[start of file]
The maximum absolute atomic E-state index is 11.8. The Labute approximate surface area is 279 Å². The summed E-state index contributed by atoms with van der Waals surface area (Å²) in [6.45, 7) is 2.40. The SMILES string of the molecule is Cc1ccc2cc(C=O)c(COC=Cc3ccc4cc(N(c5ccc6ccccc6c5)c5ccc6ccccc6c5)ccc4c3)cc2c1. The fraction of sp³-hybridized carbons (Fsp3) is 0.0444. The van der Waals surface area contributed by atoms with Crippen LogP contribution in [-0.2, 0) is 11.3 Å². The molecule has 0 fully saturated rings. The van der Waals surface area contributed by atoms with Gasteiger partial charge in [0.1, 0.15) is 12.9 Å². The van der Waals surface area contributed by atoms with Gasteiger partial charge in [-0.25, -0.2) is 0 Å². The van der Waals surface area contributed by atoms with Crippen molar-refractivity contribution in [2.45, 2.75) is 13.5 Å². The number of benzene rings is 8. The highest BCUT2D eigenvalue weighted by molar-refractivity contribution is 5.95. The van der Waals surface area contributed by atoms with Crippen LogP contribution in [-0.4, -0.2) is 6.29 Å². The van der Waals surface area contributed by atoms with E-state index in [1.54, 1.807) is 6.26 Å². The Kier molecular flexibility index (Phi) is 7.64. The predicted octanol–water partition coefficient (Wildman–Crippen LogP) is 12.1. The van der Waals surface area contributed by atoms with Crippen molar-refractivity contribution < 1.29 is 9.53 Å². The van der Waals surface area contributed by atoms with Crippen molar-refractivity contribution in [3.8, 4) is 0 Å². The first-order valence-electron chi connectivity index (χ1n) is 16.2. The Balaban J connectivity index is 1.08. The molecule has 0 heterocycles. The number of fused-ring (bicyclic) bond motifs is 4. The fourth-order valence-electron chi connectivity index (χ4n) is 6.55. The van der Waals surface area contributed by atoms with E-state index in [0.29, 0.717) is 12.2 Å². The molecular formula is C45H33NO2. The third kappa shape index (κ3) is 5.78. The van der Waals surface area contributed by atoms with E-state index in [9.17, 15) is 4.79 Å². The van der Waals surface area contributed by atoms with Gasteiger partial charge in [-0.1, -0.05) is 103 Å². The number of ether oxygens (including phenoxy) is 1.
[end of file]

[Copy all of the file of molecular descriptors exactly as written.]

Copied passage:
The maximum absolute atomic E-state index is 11.8. The Labute approximate surface area is 279 Å². The summed E-state index contributed by atoms with van der Waals surface area (Å²) in [6.45, 7) is 2.40. The SMILES string of the molecule is Cc1ccc2cc(C=O)c(COC=Cc3ccc4cc(N(c5ccc6ccccc6c5)c5ccc6ccccc6c5)ccc4c3)cc2c1. The fraction of sp³-hybridized carbons (Fsp3) is 0.0444. The van der Waals surface area contributed by atoms with Crippen LogP contribution in [-0.2, 0) is 11.3 Å². The molecule has 0 fully saturated rings. The van der Waals surface area contributed by atoms with Gasteiger partial charge in [0.1, 0.15) is 12.9 Å². The van der Waals surface area contributed by atoms with Gasteiger partial charge in [-0.25, -0.2) is 0 Å². The van der Waals surface area contributed by atoms with Crippen molar-refractivity contribution in [2.45, 2.75) is 13.5 Å². The number of benzene rings is 8. The highest BCUT2D eigenvalue weighted by molar-refractivity contribution is 5.95. The van der Waals surface area contributed by atoms with Crippen LogP contribution in [-0.4, -0.2) is 6.29 Å². The van der Waals surface area contributed by atoms with E-state index in [1.54, 1.807) is 6.26 Å². The Kier molecular flexibility index (Phi) is 7.64. The predicted octanol–water partition coefficient (Wildman–Crippen LogP) is 12.1. The van der Waals surface area contributed by atoms with Crippen molar-refractivity contribution < 1.29 is 9.53 Å². The van der Waals surface area contributed by atoms with Crippen molar-refractivity contribution in [3.8, 4) is 0 Å². The first-order valence-electron chi connectivity index (χ1n) is 16.2. The Balaban J connectivity index is 1.08. The molecule has 0 heterocycles. The number of fused-ring (bicyclic) bond motifs is 4. The fourth-order valence-electron chi connectivity index (χ4n) is 6.55. The van der Waals surface area contributed by atoms with E-state index in [0.29, 0.717) is 12.2 Å². The molecular formula is C45H33NO2. The third kappa shape index (κ3) is 5.78. The van der Waals surface area contributed by atoms with E-state index in [9.17, 15) is 4.79 Å². The van der Waals surface area contributed by atoms with Gasteiger partial charge in [-0.1, -0.05) is 103 Å². The number of ether oxygens (including phenoxy) is 1.